Jenson Button has admitted that a repeat of last year's remarkable run of different winners over the opening rounds of the F1 world championship probably represents his best chance of being able to get back into title contention.

The Briton was downbeat after the opening round of the 2013 series, in Australia last weekend, when his McLaren proved to be off the pace of the other frontrunners. Qualifying tenth fastest led only to a one place improvement in the race, while podium finishes for the likes of Kimi Raikkonen, Fernando Alonso and Sebastian Vettel underlined the potential of Lotus, Ferrari and Red Bull respectively. Even former McLaren team-mate Lewis Hamilton enjoyed a positive weekend, finishing in the top five on his Mercedes debut, but Button was in slightly more reflective mood by the time he arrived in Kuala Lumpur for round two at Sepang this Sunday.

Acknowledging that it will take some time to understand the shortcomings of the new MP4-28 - probably until May's first European round in Barcelona at the earliest - and with the team ruling out a switch back to last year's successful MP4-27, Button told Sky Sports News that he needed the victories to be spread between as many drivers as possible if he is to have a chance of remaining in touch with the championship lead. Last year, the first seven races were won by different drivers, with Melbourne winner Raikkonen making it eight different winners by the end of the season.

"One person can't dominate - I'm already 23 points behind the leader so we need different winners every race," the 2009 world champion conceded, "Even so, if we're picking up one or two points [per race], it's still going to be very difficult.

"However, if Kimi doesn't finish in the points again and the next guy that wins doesn't finish in the points again there might be an opportunity."

For all the talk about reverting to the car that took him to victory in the last race of 2012 at Interlagos, Button agrees that there is no point moving away from the MP4-28 - which is very different to its predecessor - this early in its development.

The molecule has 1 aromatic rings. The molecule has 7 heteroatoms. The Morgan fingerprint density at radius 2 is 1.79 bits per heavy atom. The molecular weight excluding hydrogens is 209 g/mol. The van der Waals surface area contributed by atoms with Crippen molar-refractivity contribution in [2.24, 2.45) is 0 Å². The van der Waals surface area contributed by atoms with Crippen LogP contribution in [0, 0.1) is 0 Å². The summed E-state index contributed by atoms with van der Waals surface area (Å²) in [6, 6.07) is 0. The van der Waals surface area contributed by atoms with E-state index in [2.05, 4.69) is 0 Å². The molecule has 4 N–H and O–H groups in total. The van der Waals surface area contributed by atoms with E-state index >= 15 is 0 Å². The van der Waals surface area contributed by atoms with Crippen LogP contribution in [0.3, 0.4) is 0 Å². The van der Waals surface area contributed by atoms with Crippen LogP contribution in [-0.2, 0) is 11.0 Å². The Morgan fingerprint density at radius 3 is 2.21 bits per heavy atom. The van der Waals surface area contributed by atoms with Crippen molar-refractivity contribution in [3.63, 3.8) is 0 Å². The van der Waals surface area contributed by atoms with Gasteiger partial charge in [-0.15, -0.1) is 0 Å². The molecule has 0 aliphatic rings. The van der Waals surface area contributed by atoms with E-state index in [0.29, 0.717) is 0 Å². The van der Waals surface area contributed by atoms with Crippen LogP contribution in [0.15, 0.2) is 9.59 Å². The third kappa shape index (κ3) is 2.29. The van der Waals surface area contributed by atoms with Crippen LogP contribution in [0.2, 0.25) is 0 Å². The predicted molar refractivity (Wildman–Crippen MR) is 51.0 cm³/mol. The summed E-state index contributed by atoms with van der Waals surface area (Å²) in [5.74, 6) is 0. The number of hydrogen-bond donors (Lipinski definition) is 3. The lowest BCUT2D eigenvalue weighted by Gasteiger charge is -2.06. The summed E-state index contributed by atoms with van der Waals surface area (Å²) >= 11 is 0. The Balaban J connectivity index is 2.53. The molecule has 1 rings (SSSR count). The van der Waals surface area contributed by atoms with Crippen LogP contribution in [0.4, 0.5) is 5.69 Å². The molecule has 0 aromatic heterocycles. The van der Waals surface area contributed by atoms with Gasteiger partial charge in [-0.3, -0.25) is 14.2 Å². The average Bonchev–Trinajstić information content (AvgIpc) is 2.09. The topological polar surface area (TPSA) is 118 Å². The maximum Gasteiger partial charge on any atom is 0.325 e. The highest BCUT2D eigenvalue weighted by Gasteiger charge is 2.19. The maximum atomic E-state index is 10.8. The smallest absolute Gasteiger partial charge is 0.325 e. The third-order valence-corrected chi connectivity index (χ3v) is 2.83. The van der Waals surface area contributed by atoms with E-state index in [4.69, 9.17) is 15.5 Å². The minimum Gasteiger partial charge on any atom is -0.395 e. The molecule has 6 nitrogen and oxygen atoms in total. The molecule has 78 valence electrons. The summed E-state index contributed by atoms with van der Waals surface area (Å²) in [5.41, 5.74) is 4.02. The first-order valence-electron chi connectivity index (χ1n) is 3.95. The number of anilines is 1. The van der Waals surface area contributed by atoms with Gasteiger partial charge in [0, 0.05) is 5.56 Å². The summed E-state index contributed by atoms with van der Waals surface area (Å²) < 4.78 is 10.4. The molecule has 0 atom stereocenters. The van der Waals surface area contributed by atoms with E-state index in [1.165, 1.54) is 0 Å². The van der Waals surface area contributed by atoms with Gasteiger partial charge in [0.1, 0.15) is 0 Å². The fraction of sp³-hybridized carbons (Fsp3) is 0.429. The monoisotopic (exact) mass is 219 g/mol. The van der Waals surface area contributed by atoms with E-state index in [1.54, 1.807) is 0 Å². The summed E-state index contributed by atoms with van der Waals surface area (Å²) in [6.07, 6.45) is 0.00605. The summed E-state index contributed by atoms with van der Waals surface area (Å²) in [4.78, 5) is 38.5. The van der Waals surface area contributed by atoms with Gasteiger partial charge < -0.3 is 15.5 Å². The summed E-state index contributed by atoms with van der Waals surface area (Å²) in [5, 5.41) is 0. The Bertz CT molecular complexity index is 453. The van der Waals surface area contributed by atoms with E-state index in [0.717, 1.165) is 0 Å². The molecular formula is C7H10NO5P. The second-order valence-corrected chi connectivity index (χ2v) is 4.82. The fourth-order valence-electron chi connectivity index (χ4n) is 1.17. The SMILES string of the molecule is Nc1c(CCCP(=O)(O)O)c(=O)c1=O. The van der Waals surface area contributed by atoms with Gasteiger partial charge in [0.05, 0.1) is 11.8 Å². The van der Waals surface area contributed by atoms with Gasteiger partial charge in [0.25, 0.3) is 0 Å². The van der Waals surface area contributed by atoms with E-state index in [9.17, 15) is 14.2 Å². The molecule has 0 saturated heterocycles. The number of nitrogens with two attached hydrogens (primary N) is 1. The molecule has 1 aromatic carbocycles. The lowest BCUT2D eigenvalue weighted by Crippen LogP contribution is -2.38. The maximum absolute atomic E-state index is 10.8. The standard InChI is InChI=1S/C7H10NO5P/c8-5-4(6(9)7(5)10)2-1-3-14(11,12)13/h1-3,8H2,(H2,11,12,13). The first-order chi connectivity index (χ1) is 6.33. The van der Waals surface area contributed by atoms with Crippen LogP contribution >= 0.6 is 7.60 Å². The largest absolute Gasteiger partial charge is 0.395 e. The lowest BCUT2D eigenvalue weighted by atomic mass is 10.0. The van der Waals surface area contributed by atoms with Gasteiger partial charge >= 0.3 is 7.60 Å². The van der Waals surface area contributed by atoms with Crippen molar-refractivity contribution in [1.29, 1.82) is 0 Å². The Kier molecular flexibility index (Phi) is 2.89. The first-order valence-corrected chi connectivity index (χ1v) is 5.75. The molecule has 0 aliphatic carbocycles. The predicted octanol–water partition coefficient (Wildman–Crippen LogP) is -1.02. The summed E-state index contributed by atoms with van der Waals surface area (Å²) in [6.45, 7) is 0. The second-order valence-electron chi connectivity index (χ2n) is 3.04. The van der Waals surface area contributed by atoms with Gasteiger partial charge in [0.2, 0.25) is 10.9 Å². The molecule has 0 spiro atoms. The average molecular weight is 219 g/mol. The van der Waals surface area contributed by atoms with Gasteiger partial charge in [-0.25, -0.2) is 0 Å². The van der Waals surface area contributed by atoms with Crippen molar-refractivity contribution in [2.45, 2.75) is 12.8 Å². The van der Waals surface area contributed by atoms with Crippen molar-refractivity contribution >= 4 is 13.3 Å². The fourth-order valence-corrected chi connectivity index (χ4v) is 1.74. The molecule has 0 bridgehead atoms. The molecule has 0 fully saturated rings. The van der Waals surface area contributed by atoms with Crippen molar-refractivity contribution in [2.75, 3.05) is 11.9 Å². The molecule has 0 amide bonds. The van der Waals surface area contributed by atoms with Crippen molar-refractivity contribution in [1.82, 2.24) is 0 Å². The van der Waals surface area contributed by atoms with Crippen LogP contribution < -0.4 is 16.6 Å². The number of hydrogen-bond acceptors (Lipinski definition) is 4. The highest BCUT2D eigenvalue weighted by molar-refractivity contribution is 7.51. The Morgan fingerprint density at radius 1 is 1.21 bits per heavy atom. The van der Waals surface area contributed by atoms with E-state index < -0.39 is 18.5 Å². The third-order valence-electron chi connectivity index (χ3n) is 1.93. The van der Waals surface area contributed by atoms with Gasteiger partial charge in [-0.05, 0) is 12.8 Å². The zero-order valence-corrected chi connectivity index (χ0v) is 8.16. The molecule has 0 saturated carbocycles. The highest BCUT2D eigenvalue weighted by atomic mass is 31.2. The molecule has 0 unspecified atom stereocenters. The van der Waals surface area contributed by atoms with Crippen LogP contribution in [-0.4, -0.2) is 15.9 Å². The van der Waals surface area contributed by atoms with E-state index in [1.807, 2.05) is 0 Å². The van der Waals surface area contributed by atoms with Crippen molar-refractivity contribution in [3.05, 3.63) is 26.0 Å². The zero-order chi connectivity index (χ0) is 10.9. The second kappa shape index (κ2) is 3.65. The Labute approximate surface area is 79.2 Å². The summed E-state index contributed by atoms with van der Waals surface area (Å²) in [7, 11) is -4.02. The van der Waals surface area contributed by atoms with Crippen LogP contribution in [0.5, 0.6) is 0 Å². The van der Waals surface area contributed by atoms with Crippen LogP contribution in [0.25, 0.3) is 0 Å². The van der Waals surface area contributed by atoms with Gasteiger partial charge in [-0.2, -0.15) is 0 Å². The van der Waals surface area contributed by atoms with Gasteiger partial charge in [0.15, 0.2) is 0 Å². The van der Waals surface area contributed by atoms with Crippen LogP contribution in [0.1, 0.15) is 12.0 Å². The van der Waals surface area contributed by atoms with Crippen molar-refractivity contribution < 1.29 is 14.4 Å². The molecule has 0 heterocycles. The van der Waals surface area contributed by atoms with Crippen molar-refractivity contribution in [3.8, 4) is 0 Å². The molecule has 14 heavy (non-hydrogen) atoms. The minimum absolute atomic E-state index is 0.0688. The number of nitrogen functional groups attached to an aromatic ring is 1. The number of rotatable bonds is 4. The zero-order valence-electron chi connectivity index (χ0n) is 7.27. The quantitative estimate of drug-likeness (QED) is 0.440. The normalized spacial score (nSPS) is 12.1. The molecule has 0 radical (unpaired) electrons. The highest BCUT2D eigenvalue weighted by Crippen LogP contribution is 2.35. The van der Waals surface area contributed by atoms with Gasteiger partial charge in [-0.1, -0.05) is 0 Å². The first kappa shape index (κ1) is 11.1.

"It's better to stick to the plan in terms of developing what we have to improve what we have - that's always the way forward," the 33-year old insisted, "We don't know what the future holds but, at the moment, we've got a car and we're trying to make the best of what we have.

"McLaren is a front-running team and they know how to develop cars. We're obviously not where we would like to be, but we do know the curve of improvements, hopefully, will be far greater than what other people can find. It needs to be! For now though, we've got to just focus on finding a good set-up for [Sepang]. It's obviously a very different circuit [to Melbourne] and maybe we won't have such big issues.

Button cited the quality of the MP4-28's ride and the cooler than expected temperatures in Australia as the major problems facing McLaren - both of which should be improved by the smoother tarmac and hotter conditions of Malaysia - but knows that attempts to work on the car could be blighted by forecasts of wet weather for the Sepang weekend.

"For us at the moment, the important thing is to keep working and see what we can do with development and a direction, taking every day as it comes," he said, "This weekend we're not going to be winning grands prix, so it's not suddenly going to come good, but we can find a step forward. It's about developing as much as we can, as quick as we can.

"A few of the midfield teams that would normally be behind us are also very surprised by how quick some of the cars are. And I think that has surprised us just as much, as to how we're not getting the performance we thought we had. I think we have a reasonable understanding of what we need to do, but not 100 per cent.

"I wouldn't use the word 'panic', but we're working hard to get back to the front because this is not where we expected to be and it's definitely not where we should be."